About the Post

Author Information

After spending several years in social services, Nicole has finally followed her lifelong dream of being a full-time writer. In addition to her work for The Hudsucker, Nicole is also a staff writer for Womanista. An avid comic book fan, BBQ aficionado, professional makeup artist and first-time mom, Nicole can be found exploring Kansas City rich history when she's not blogging about suburban life at Suburban Flamingo.

Love, Time, and Black Holes: A Review of Interstellar

Last Friday night I went to the movie theater. I grabbed some somewhat over-priced snacks, found the IMAX auditorium, located my comfy, leather recliner-style seat, and settled in to watch Christopher Nolan’s highly-anticipated Interstellar. Clocking in at nearly three hours long I knew that it was going to be a long movie. What I didn’t realize is that those three hours would stay with me far, far longer.

interstellar.black_.hole_

Image Credit: Warner Brothers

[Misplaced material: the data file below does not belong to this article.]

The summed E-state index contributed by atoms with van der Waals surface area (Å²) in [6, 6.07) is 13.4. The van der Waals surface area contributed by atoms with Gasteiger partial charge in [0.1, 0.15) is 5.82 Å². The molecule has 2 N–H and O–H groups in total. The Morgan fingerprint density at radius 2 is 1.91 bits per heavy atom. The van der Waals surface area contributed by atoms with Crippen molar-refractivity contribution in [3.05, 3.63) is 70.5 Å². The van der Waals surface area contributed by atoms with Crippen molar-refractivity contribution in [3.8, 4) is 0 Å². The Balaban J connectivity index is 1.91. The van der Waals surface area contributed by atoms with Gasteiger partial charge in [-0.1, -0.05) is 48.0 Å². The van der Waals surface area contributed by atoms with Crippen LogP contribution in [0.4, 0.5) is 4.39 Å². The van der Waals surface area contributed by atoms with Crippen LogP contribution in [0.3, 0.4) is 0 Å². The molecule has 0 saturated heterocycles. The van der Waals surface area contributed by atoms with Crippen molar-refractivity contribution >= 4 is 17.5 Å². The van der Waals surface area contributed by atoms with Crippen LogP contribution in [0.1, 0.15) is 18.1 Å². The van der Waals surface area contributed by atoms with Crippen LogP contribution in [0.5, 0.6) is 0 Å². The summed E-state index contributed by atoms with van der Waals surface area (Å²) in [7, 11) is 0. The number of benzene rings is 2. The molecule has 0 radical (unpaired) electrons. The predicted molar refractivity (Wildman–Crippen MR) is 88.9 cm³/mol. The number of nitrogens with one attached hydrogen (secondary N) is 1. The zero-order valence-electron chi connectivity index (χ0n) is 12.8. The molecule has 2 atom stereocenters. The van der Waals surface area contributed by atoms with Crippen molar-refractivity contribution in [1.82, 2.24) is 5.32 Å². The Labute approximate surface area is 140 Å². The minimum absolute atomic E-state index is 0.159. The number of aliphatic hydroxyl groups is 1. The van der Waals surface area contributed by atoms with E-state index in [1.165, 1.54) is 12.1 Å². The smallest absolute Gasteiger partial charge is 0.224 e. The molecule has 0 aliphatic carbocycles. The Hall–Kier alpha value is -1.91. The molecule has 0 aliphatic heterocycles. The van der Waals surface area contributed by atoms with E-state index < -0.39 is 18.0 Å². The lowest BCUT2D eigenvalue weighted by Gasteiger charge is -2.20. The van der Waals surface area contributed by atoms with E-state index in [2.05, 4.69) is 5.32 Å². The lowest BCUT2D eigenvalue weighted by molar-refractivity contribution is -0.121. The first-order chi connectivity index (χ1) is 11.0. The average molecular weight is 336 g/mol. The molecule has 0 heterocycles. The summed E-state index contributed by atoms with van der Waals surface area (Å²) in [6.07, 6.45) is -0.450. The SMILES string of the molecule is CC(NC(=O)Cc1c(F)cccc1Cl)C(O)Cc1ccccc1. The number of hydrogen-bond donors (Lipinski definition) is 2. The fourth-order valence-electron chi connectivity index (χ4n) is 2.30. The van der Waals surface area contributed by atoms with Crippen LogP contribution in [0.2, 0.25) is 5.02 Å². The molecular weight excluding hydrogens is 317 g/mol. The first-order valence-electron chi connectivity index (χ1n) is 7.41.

The plot is pretty straight-forward: Earth is in dire straights due to some seemingly ecological disaster that has left mankind struggling to grow enough food. Science and technology has been all but abandoned save for what will help grow food. Nearly everyone is a farmer now and is growing the only crop that is still surviving, corn. There are also massive, terrifying dust storms and a dystopian push for revisionist history in the schools. Specifically, kids are taught that the lunar landing was fake and that man and space never happened. But it did. And a test-pilot-turned-farmer named Cooper remembers. He’s trying to do the best he can to provide for his two children, son Tom and daughter Murph, as well as his father-in-law, Donald even as he feels ill at ease being bound to Earth. His young daughter has a scientific mind like her father’s, so when she reports that a ghost is knocking things over in her room Cooper tells her to prove it scientifically. Following a massive dust storm Murph and Cooper discover that coordinates have been left in the dust that settled on the floor. When they follow those coordinates they find a secret NASA facility that is working on a way to save the world. It seems that some years ago a wormhole opened up near Saturn and has allowed astronauts to pass through in the search for habitable planets. The plan is simple-seeming: Cooper and a team of astronauts and scientists will pass through the wormhole to investigate three possible new homes for Earth. While they are investigating, Professor Brand will continue working out an equation that will allow him to transport the Earth’s population to the new home. There is also an alternate plan that, once the team finds a suitable new home, they will proceed with a population bomb of fertilized eggs to start humanity anew. It seems like a solid, albeit last ditch plan, but it does come at a price: Cooper will be gone with no way of knowing when or if he will return. It’s a difficult choice, but ultimately he chooses to go in the name of saving the world and thus his children.